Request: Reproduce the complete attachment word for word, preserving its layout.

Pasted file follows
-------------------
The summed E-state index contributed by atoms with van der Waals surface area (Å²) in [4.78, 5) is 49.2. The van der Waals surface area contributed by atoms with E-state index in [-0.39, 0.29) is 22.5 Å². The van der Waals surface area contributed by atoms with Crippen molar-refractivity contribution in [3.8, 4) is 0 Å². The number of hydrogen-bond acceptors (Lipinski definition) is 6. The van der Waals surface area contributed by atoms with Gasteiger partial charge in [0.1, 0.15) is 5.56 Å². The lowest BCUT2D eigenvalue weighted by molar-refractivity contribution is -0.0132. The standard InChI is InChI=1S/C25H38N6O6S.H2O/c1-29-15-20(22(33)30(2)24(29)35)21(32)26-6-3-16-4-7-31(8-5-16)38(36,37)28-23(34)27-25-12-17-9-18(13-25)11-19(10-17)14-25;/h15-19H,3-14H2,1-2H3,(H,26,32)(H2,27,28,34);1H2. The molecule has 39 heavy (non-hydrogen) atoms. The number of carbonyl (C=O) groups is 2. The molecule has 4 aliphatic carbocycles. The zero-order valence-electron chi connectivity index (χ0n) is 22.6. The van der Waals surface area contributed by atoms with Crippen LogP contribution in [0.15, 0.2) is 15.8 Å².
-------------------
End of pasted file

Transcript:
The summed E-state index contributed by atoms with van der Waals surface area (Å²) in [4.78, 5) is 49.2. The van der Waals surface area contributed by atoms with E-state index in [-0.39, 0.29) is 22.5 Å². The van der Waals surface area contributed by atoms with Crippen molar-refractivity contribution in [3.8, 4) is 0 Å². The number of hydrogen-bond acceptors (Lipinski definition) is 6. The van der Waals surface area contributed by atoms with Gasteiger partial charge in [0.1, 0.15) is 5.56 Å². The lowest BCUT2D eigenvalue weighted by molar-refractivity contribution is -0.0132. The standard InChI is InChI=1S/C25H38N6O6S.H2O/c1-29-15-20(22(33)30(2)24(29)35)21(32)26-6-3-16-4-7-31(8-5-16)38(36,37)28-23(34)27-25-12-17-9-18(13-25)11-19(10-17)14-25;/h15-19H,3-14H2,1-2H3,(H,26,32)(H2,27,28,34);1H2. The molecule has 39 heavy (non-hydrogen) atoms. The number of carbonyl (C=O) groups is 2. The molecule has 4 aliphatic carbocycles. The zero-order valence-electron chi connectivity index (χ0n) is 22.6. The van der Waals surface area contributed by atoms with Crippen LogP contribution in [0.15, 0.2) is 15.8 Å².